February 14, 2008
Holly Springs location chosen for climate study
A climate station was erected recently in Marshall County to monitor long-term local climate trends.
The equipment to collect precipitation and temperature was installed at the Mississippi State University Experiment Station on Highway 7 North by engineers working for Oak Ridge Laboratory in Tennessee.
Mark Hall, with the National Oceanographic and Atmospheric Administration’s project, and his crew have seen all or nearly all of the lower 48 states as they have built the stations that automatically collect data and send it by satellite to the National Climactic Data Center in Asheville, N.C. From there the data from all local stations is displayed on the center’s website.
The station is unique in that it collects precipitation and temperature readings every five minutes and sends the data to the satellite upstairs every hour.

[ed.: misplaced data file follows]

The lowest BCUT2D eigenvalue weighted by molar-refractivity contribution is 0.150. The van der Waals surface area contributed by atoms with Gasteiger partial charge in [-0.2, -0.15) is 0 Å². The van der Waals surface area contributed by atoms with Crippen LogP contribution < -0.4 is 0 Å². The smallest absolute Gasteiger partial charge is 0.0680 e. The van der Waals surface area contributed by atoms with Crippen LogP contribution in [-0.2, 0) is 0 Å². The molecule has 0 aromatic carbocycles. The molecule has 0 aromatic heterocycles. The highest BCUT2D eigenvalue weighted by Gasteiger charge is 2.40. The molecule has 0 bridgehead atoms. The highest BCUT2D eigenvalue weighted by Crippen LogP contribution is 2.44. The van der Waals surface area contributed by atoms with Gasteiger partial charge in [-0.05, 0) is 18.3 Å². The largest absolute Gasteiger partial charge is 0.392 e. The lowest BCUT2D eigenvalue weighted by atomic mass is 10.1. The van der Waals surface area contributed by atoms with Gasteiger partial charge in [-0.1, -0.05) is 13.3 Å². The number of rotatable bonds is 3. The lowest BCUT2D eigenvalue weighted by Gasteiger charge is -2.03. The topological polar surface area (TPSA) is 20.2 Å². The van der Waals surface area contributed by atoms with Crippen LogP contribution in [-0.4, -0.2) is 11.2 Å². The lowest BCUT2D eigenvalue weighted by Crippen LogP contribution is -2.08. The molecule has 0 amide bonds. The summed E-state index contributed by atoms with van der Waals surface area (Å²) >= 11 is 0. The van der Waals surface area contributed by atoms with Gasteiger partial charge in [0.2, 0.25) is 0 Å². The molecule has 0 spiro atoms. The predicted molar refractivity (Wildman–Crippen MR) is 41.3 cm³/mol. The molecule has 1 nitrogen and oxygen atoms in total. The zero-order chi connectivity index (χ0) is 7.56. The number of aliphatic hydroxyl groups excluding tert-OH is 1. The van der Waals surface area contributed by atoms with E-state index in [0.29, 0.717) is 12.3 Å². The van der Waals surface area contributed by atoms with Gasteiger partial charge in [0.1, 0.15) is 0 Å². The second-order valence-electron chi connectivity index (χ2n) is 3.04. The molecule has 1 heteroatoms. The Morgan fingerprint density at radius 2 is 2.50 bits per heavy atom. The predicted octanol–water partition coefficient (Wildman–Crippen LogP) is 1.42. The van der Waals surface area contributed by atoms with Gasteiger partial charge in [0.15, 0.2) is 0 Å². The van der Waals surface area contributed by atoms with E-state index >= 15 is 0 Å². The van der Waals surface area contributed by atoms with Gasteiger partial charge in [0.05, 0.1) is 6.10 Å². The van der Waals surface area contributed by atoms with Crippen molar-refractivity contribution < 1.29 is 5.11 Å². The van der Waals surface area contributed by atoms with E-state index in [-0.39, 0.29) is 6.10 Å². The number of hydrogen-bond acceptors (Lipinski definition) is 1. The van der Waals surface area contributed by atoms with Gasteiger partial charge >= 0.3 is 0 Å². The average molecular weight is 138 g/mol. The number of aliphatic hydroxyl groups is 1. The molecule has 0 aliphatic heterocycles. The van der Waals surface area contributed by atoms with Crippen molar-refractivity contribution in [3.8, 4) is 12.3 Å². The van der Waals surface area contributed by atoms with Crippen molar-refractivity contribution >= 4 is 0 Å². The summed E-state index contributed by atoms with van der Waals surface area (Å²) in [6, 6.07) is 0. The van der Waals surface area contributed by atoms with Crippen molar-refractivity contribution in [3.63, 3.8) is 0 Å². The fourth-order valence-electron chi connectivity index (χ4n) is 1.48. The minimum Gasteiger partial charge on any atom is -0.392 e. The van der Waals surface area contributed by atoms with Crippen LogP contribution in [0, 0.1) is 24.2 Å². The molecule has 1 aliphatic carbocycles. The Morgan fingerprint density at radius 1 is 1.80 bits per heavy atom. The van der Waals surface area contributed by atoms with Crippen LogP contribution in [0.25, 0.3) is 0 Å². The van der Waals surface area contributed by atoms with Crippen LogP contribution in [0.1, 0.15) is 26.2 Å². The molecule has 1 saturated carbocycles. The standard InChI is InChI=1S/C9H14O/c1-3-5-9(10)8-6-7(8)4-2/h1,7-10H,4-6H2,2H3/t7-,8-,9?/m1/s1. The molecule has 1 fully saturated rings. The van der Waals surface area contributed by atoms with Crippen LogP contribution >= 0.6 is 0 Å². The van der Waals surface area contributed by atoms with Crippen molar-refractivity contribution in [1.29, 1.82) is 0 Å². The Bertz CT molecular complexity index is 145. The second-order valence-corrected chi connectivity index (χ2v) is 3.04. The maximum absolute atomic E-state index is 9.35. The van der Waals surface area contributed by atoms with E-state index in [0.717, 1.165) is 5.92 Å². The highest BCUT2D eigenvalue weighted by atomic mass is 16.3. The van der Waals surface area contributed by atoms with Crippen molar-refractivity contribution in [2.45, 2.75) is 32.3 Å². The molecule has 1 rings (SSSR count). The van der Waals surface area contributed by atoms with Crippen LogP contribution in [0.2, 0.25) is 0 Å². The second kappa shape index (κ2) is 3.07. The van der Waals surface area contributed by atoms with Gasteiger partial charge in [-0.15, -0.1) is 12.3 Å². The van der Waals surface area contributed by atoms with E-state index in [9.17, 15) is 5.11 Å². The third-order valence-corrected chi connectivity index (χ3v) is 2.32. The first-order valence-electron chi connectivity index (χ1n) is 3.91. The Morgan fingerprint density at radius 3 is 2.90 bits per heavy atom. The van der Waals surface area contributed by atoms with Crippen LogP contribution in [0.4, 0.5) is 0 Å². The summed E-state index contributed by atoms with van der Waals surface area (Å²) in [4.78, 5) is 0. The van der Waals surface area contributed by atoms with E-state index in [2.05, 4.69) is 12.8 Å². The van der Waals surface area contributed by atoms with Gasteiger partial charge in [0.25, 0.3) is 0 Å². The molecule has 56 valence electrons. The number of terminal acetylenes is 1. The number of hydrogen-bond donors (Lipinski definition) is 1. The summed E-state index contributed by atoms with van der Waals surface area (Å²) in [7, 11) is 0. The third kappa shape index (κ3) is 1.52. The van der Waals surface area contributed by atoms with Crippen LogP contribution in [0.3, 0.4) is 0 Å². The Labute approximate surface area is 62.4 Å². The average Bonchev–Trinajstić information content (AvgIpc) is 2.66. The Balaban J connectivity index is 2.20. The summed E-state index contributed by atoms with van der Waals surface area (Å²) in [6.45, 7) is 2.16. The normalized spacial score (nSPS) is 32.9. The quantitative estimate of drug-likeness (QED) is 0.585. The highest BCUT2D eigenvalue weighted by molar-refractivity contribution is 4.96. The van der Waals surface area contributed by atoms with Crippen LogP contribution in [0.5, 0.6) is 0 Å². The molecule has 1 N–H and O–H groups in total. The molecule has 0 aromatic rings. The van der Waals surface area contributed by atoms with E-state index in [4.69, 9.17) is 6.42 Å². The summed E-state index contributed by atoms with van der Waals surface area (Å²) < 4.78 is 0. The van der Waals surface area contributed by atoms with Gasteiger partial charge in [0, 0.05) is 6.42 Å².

The data, collected from 115 stations like the one in Holly Springs, may help scientists determine if climate patterns change over a 50-100 year period, Hall said.
Interestingly, the solar panel that powers the station is built by Sharpe in Memphis, Tenn.
Installing all the stations is taking seven or eight years, Hall said, with the ultimate goal of having 250 stations nationwide, funding permitting.
Other climate monitors may be added to the stations in time, he said, including measurement of solar radiation, wind speed, and ground and surface temperatures.
“I think we will get funding next year to monitor soil moisture and temperature and relative humidity,” Hall said.
Mississippi has another station at Newton. There are four stations in Alaska, two in Hawaii and one in Canada.
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